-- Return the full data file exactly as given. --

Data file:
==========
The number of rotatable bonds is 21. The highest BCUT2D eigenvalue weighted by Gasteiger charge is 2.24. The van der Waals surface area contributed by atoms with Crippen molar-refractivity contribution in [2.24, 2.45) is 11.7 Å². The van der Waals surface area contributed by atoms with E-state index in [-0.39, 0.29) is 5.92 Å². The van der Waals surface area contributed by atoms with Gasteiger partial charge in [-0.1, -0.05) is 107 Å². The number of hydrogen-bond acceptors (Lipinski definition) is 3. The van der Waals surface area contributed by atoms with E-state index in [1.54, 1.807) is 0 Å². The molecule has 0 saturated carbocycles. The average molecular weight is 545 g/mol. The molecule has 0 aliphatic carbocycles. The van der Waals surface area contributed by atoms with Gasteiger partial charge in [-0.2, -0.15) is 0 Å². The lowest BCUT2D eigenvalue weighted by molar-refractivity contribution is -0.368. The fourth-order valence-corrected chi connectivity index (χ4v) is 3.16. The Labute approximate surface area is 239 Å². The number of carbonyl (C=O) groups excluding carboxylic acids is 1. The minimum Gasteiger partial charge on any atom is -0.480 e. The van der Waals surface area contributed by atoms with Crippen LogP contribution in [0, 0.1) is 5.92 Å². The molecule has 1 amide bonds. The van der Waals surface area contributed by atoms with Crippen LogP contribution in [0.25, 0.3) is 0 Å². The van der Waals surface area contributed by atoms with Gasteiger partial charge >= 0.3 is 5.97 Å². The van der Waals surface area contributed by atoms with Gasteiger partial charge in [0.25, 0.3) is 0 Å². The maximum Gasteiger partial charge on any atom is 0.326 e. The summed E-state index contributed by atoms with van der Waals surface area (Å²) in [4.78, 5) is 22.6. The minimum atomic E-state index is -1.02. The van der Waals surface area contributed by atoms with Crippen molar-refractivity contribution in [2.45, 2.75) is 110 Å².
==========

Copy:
The number of rotatable bonds is 21. The highest BCUT2D eigenvalue weighted by Gasteiger charge is 2.24. The van der Waals surface area contributed by atoms with Crippen molar-refractivity contribution in [2.24, 2.45) is 11.7 Å². The van der Waals surface area contributed by atoms with E-state index in [-0.39, 0.29) is 5.92 Å². The van der Waals surface area contributed by atoms with Gasteiger partial charge in [-0.1, -0.05) is 107 Å². The number of hydrogen-bond acceptors (Lipinski definition) is 3. The van der Waals surface area contributed by atoms with E-state index in [1.54, 1.807) is 0 Å². The molecule has 0 saturated carbocycles. The average molecular weight is 545 g/mol. The molecule has 0 aliphatic carbocycles. The van der Waals surface area contributed by atoms with Gasteiger partial charge in [-0.2, -0.15) is 0 Å². The lowest BCUT2D eigenvalue weighted by molar-refractivity contribution is -0.368. The fourth-order valence-corrected chi connectivity index (χ4v) is 3.16. The Labute approximate surface area is 239 Å². The number of carbonyl (C=O) groups excluding carboxylic acids is 1. The minimum Gasteiger partial charge on any atom is -0.480 e. The van der Waals surface area contributed by atoms with Crippen LogP contribution in [0, 0.1) is 5.92 Å². The molecule has 1 amide bonds. The van der Waals surface area contributed by atoms with Crippen LogP contribution in [0.25, 0.3) is 0 Å². The van der Waals surface area contributed by atoms with Gasteiger partial charge >= 0.3 is 5.97 Å². The van der Waals surface area contributed by atoms with Gasteiger partial charge in [0.25, 0.3) is 0 Å². The maximum Gasteiger partial charge on any atom is 0.326 e. The summed E-state index contributed by atoms with van der Waals surface area (Å²) in [4.78, 5) is 22.6. The minimum atomic E-state index is -1.02. The van der Waals surface area contributed by atoms with Crippen molar-refractivity contribution in [2.45, 2.75) is 110 Å².